I'm reading another thread about furnaces, the long thread where the
house won't heat up "furnace blowing all the heat up the chimney" and
someone wrote that flues are double-walled. Is that always the case?
Maybe his furnace is gas and mine is oil? Because my flue is single-
walled. Is that bad? As long as it doesn't cool off so much that the
chimney doesn't draw well, any heat lost from the non-insulated flue
would heat the basement.
When I get a new oil furnace (no gas supply) should the new one have a
Well that's the difference. I have older convective exhaust.
Okay, I get it. It also makes me feel better about last weeks
experience in Home Depot. I was in a hurry so I asked a clerk where
flue pipe was, and he said something about double wall and said they
didn't have any. Later I asked another clerk and he walked me right
to what I needed. The first clerk wasn't young but he was living in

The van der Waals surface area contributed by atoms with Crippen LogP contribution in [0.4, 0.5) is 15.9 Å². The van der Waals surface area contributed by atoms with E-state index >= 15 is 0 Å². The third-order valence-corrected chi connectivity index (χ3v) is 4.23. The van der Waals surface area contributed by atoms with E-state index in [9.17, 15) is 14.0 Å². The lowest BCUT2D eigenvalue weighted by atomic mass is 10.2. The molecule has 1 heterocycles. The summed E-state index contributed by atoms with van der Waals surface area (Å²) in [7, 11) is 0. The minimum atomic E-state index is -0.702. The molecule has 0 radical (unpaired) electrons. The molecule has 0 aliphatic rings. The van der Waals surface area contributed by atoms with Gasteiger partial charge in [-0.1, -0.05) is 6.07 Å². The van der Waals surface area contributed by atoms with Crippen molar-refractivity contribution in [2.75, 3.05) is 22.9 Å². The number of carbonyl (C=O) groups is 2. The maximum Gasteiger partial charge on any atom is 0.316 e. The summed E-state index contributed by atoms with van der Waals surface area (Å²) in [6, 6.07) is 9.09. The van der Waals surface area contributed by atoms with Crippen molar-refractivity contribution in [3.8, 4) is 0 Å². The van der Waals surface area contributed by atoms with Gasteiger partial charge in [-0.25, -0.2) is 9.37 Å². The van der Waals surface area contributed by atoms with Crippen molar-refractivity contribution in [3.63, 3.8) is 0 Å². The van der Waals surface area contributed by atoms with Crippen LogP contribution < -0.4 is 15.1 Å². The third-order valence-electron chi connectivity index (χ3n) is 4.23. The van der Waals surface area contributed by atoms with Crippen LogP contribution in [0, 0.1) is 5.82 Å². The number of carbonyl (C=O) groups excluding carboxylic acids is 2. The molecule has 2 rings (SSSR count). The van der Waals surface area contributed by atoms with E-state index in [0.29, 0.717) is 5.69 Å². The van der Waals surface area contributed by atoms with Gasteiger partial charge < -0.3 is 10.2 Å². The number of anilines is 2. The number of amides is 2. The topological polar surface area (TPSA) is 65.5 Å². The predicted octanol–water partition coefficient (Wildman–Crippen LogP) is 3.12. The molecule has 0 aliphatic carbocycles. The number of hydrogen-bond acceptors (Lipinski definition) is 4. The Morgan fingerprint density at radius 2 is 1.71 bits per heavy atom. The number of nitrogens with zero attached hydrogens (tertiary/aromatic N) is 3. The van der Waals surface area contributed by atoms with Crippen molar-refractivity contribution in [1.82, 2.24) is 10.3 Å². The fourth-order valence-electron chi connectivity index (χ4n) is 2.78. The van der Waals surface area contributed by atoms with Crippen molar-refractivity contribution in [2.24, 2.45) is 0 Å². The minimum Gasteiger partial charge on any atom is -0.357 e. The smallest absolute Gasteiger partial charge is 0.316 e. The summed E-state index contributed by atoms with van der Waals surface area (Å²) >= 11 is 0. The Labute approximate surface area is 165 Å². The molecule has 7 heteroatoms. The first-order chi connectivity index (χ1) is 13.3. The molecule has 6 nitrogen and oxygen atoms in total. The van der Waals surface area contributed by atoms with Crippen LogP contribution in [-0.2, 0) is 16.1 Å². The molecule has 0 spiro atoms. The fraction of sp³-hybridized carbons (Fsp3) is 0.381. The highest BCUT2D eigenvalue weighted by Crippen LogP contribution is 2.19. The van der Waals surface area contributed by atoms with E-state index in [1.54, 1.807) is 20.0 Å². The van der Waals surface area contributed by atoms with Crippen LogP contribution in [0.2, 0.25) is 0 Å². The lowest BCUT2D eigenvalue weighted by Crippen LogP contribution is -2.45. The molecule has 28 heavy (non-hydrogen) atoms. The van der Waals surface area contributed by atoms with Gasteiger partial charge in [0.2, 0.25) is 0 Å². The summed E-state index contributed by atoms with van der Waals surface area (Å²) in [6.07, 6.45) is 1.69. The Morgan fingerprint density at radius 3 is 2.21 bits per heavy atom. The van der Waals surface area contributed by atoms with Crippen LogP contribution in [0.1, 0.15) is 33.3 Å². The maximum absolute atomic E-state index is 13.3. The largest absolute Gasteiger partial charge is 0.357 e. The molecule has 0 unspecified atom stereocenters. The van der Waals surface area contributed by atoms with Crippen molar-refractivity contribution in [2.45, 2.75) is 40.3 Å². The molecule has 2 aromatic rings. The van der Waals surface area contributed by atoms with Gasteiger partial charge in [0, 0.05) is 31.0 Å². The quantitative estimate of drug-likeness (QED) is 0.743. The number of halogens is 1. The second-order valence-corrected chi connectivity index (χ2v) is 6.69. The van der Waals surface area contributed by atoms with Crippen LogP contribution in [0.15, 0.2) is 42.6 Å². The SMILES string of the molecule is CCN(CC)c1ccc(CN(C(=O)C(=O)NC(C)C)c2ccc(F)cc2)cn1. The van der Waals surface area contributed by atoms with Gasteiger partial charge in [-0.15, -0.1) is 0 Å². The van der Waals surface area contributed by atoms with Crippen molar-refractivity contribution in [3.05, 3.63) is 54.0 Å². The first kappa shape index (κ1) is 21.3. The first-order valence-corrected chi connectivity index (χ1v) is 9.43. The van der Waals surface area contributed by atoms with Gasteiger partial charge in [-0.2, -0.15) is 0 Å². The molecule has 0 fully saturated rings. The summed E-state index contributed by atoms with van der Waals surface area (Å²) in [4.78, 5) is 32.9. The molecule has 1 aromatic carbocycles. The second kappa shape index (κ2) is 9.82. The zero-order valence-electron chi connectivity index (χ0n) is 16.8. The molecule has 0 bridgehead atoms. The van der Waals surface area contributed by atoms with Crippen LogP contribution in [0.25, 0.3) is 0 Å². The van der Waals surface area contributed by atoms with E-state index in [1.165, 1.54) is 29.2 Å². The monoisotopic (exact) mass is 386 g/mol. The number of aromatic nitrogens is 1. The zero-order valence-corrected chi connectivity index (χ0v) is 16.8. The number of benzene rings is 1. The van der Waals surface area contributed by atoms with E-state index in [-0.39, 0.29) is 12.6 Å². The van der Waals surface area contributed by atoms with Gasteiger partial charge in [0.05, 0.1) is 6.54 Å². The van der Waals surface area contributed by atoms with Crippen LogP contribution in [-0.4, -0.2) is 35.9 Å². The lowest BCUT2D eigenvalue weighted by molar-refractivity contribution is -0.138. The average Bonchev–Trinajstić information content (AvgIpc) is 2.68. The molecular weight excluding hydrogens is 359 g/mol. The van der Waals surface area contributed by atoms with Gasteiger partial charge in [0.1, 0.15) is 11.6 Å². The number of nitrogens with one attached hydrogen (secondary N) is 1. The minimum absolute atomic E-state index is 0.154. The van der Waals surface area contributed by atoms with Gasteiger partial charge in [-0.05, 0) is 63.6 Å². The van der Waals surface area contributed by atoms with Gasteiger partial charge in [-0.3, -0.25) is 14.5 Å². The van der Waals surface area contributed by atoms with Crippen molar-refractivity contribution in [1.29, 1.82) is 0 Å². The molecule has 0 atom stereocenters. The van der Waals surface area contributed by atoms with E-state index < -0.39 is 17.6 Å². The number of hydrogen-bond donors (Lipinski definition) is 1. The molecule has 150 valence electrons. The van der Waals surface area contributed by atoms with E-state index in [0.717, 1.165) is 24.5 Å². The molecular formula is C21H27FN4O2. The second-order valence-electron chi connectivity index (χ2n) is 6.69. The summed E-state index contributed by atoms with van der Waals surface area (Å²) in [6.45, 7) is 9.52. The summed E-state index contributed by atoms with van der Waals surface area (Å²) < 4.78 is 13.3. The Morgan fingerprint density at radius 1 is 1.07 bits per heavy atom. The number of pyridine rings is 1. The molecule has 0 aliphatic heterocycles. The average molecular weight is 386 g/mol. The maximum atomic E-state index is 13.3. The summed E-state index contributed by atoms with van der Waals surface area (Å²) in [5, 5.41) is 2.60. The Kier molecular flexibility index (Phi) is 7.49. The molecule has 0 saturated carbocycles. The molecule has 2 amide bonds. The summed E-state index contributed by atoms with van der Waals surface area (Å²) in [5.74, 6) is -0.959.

the present. The second guy was the same age and found it for me, but
the first had a reason for his mistake.
Thahks a lot.
There is virtually no oil fired equipment in my area, so I all my
experience has been on gas units. The main thing about double walled "B"
vent is allowable clearance to combustibles. It is generally 1 inch with
double and 6 with single. With single wall, a 4 inch pipe would need to
have a 16 inch diameter hole in a roof. Larry
On Fri, 6 Nov 2009 00:29:52 -0600, firstname.lastname@example.org (Lp1331 1p1331)
Yes, after about 8 feet of single wall, winding up and around the
furnace to the the metal pipe chimney, and far from combustibles, the
chimney is much bigger in diameter and I think it is double wall, but
I forget why I think that. Probalby from looking at it from the roof
Thanks to everyone.
There is gas 400 feet from my house, but my n'hood of 100 townhouses
has no gas. At least I know my neighbors won't burn my house down
with a gas explosion, but that's the only benefit.
The electric stove broiler isn't hot enough either afaic.
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